Skip to main content

Featured Post

Atlantic Yards/Pacific Park graphic: what's built/what's coming + project FAQ (pinned post)

Gaslighting the Belmont story: the arena developers are said to pay for nearly all the railroad station's cost

Crain's New York Business published, on 8/20/19, an op-ed from Nassau County executive Laura Curran, headlined Belmont shows a big project can succeed in the suburbs. From the article:
The state expects one-third of arena attendees to use the LIRR, taking thousands of cars off our roads and greatly reducing congestion. Just as important, the station will be a true public-private partnership: The arena developers will provide $30 million upfront and pay the state another $67 million over time, for a total private contribution of $97 million of the $105 million total cost.
(Emphases added)

Similarly, from an 8/21/19 Newsday article headlined LIRR Elmont station to be served by Hempstead branch trains at all times
What is the cost of the station, and who is paying for it?
The station is estimated to cost $105 million. Private developer New York Arena Partners — a partnership of the owners of the Islanders, New York Mets and the arena development company, Oak View Group — will initially contribute $30 million and the state will cover the remaining $75 million. The developers will then pay back the state $67 million over time, officials said.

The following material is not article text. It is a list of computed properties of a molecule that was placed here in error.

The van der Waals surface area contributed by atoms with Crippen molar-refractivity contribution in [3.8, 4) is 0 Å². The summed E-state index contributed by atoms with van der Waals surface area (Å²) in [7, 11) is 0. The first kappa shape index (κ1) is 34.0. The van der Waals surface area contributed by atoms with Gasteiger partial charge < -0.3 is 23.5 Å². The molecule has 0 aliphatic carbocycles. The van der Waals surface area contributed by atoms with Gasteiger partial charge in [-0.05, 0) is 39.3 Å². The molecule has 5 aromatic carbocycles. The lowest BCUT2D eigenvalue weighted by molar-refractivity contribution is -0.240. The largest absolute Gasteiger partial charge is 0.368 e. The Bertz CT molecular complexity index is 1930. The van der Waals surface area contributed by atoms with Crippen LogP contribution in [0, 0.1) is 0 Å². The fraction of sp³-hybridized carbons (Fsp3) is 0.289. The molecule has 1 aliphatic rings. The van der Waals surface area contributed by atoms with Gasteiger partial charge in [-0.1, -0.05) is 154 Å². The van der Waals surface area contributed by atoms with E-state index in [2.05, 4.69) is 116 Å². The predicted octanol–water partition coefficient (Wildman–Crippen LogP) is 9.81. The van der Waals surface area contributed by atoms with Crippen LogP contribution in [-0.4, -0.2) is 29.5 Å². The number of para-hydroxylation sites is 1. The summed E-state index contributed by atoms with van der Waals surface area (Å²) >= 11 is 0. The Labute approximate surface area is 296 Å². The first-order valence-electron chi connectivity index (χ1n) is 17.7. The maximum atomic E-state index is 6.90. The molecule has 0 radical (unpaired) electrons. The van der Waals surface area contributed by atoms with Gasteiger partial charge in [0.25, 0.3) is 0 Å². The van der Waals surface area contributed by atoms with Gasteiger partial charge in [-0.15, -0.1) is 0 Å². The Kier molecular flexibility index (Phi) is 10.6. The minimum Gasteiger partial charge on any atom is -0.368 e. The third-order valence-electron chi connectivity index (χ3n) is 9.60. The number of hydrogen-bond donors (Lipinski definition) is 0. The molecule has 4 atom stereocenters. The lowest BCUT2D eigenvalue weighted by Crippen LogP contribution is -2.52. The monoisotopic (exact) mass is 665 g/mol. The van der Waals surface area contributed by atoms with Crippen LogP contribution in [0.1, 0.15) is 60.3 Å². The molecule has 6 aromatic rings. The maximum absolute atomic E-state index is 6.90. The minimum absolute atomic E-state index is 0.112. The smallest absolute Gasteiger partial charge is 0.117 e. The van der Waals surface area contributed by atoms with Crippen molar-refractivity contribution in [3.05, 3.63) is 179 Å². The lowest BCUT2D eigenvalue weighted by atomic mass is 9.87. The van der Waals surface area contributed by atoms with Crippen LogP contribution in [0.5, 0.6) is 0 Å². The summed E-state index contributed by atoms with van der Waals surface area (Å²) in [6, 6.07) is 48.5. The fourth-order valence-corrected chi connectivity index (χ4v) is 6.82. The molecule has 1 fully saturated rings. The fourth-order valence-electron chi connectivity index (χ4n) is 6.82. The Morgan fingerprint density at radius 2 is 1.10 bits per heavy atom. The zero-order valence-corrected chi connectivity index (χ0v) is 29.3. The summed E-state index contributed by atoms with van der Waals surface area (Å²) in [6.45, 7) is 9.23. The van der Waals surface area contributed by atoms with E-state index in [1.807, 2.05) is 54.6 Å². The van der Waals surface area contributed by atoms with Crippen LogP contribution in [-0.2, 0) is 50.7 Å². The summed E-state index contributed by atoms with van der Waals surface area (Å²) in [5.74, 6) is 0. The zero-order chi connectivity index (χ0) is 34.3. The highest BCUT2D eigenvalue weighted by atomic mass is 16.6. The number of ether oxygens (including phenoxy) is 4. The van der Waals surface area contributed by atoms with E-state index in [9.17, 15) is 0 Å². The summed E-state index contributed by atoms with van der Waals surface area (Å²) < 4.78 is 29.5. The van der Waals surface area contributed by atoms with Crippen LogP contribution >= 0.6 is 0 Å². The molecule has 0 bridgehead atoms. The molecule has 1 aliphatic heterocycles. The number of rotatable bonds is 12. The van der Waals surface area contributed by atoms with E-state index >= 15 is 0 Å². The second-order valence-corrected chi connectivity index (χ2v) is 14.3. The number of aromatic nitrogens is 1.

The latter is not inaccurate, but not fully informative, since it doesn't calculate the benefit to the developer of paying that $67 million slowly, over 30 years, rather than upfront. The total cost of $105 million is not close to being repaid.

More informative examples

Consider the Newsday coverage 7/13/19:
The developer, New York Arena Partners, gets to put a 19,000-seat arena, upscale retail shops, restaurants and a 250-room hotel on state-owned land — without paying any rent — and interest-free, 30-year state financing to pay for nearly all of a $105 million new Long Island Rail Road station in Elmont, near the new arena.
That's not quite true, either. If it's interest-free, then someone is paying the implied cost of financing.

What's the benefit? As I wrote in my 7/24/19 op-ed for Gotham Gazette:
Neil deMause, writing in Gothamist, estimated that the financing offered a $33 million public bonus to the developers. 
To me, it recalled the 2009 deal in which Forest City Ratner, which had bid $100 million for the right to build over the Metropolitan Transportation Authority’s Vanderbilt Yard in Brooklyn, negotiated relaxed terms: permission to put $20 million down (for the parcel necessary for the Barclays Center), then pay, over 21 years, the equivalent of $80 million in 2009 dollars: approximately $173 million, at an implied 6.5% interest rate.
In other words, the Belmont developers shouldn't be writing $67 million in cumulative checks, but rather much more, to approximate the present value of $67 million. Even at today's low interest rates, it's a lot more. (And that's not even considering the likelihood of cost overruns.)

You could imagine an alternate scenario, in which the planned project was less welcomed. Then the Nassau County executive and Long Island's dominant newspaper would have lots of ammunition to argue for transparency and honesty.